Who Shall Lighten My Darkness?: Lancelot Andrewes

From “Meditation on the Day of Judgment,” in Private Devotions.

“God of penitents, Savior of sinners, I have sinned before thee… Wretched man that I am, who shall deliver me from the body of this death; how fearful is thy judgment, O Lord, when the thrones are set and Angels stand around…the books opened, the works enquired into, the thoughts examined, and the hidden things of darkness [exposed]?  

 What judgment shall be upon me? Who shall quench my flame? Who shall lighten my darkness, if thou pity me not? Lord, as thou art loving, give me tears, give me floods….   

 I repent, O Lord, I repent.  Help thou mine impenitence, and more, and still more, pierce, rend, crush my heart….I humble myself under thy mighty hand.  I bend to thee, O Lord, my knees.  I fall on my face to the earth.  Let this cup pass from me!…Out of the deep, my soul cries unto thee, as a thirsty land… Lord; hear my voice.”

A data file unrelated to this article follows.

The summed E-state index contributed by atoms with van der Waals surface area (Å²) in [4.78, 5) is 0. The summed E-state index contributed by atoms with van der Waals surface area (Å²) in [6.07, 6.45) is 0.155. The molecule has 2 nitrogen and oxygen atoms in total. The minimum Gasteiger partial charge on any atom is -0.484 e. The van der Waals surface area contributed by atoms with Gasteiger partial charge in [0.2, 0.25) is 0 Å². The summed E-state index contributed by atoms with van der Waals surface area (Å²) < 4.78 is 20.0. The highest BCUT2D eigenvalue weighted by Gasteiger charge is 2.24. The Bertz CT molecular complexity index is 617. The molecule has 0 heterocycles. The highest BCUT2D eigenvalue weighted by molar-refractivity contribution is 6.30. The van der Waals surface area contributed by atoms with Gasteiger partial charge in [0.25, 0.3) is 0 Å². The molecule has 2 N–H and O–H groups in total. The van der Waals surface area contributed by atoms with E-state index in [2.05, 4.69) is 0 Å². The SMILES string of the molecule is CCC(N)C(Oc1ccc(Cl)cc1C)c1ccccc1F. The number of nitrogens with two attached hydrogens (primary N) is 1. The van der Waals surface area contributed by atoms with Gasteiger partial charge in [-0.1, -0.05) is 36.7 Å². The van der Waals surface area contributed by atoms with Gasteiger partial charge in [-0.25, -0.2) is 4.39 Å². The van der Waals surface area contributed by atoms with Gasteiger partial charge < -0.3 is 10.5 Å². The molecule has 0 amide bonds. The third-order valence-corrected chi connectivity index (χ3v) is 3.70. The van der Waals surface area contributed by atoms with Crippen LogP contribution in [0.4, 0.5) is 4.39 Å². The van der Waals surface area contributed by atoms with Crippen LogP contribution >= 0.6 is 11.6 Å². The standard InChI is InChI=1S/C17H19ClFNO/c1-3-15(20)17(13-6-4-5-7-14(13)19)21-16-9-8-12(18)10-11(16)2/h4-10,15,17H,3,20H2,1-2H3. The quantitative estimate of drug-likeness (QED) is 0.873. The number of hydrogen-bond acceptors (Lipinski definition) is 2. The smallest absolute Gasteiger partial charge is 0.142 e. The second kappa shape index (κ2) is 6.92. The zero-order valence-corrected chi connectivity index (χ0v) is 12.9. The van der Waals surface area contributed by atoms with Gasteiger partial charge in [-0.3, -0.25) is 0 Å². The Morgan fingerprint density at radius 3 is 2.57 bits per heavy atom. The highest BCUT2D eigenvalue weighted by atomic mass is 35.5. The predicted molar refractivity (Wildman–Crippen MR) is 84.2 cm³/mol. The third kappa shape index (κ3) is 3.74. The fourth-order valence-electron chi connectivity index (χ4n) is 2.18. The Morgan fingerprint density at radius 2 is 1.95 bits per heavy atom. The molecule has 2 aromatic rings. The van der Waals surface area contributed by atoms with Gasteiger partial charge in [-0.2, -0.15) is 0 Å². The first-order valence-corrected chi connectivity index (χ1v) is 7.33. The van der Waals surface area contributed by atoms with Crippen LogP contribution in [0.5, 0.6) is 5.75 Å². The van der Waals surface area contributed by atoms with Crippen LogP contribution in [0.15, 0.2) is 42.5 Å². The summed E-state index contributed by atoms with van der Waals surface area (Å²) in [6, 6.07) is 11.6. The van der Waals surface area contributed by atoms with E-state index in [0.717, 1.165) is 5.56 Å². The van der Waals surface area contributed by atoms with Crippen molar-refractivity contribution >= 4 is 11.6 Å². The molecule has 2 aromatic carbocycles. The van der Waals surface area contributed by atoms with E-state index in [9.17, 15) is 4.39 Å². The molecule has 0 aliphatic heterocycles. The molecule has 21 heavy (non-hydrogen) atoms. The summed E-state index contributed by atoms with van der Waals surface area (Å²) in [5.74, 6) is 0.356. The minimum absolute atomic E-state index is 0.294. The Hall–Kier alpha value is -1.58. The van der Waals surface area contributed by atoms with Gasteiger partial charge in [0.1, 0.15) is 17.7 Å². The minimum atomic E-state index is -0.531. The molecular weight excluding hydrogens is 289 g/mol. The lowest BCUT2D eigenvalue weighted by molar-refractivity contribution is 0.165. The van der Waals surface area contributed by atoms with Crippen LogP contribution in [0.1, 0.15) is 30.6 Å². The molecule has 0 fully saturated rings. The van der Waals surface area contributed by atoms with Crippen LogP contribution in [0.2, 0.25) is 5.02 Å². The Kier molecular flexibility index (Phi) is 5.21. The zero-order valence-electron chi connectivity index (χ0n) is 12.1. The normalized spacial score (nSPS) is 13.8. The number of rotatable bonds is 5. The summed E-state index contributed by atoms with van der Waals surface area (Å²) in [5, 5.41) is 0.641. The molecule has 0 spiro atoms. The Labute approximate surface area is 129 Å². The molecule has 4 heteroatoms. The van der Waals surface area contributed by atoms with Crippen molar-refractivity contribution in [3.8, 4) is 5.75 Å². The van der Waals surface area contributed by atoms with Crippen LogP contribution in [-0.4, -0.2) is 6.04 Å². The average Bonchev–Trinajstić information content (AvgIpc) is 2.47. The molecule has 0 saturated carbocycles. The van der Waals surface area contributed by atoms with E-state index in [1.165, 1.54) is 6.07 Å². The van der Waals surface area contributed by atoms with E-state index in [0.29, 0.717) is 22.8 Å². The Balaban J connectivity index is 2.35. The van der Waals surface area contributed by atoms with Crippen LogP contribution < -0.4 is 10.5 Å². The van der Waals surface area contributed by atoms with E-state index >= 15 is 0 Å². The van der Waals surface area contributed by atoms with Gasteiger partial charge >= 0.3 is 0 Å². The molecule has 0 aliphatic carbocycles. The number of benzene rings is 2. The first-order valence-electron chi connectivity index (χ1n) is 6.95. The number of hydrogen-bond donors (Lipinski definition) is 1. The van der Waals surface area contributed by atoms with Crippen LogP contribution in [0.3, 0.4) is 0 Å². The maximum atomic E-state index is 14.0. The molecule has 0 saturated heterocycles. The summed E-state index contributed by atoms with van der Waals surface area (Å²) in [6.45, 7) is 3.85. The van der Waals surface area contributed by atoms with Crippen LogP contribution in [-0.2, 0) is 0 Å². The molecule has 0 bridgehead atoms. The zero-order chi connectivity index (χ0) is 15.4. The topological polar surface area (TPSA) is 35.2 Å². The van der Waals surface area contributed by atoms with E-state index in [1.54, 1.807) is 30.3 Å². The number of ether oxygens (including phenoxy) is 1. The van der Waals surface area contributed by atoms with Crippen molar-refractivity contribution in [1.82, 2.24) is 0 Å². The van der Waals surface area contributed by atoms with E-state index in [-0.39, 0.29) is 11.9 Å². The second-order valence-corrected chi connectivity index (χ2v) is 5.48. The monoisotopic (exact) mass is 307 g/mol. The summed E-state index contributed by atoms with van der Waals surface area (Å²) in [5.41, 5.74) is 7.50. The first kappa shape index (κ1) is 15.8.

Lancelot Andrewes (1555-1626) was Bishop of Chichester and Winchester, one of the most influential scholars and church leaders of his day. He was one of the principal translators of the Authorized “King James” Version of the Bible, and a widely admired preacher. He reputedly prayed for five hours every day, and drafted the Preces Privatae (Private Devotions) for his own use, mostly in Greek, Latin, and Hebrew. They were first published 22 years after his death. On the Kalendar of the Episcopal Church, he is commemorated on September 26.


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